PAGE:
Agent Rachelle Gardner says:
“I could be wrong, but I believe we’re moving into an era in which high quality, intensive pre-publication editing is going to be harder and harder to come by.”
I don’t think there’s much chance she’ll be eating those words!
Gardner argues that it matters:
Readers . . . may not be able to identify why they’re not compelled by a book. . . . . BUT. They know when a book is good enough to not only finish but recommend to their friends.
Of course I totally agree! Vehemently, even! But I’m not necessarily the archetype for American readers or anything like that, because I’m pretty sure I’m way more turned off by poor writing quality than most readers.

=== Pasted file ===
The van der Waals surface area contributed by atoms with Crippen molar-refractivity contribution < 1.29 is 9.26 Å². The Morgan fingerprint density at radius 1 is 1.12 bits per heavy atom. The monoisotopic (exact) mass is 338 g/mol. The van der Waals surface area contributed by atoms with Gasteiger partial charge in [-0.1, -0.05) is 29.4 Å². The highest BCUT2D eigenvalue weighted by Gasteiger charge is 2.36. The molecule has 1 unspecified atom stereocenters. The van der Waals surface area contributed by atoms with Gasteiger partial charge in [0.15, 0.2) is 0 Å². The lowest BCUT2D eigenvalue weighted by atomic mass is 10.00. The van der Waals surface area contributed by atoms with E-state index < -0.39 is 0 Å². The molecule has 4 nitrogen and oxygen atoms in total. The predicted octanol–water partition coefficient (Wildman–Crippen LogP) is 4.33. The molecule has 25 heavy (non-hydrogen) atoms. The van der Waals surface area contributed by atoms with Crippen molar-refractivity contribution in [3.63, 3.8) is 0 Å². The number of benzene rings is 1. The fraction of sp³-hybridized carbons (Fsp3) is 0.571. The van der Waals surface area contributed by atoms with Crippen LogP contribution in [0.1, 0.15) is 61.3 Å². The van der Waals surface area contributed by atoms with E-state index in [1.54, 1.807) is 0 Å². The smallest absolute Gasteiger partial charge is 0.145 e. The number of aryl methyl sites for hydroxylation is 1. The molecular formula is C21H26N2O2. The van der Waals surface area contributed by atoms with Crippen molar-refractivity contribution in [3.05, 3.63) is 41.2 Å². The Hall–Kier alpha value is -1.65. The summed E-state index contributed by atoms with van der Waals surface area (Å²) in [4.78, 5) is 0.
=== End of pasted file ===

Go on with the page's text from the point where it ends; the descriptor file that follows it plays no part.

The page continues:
From time to time you see a discussion about which matters more: pure storytelling or quality of the writing.
And most commenters declare that storytelling is primary and good writing is icing on the cake. And I sort of agree, in only in a yes-but-not-really kind of way.
I’d argue that without a certain level of writing quality, the story itself just cannot be well told. At least, not in written form.
Just what that certain level is . . . that’s a different question, of course! Higher than many self-published books (probably), lower than Twilight . . . in there somewhere.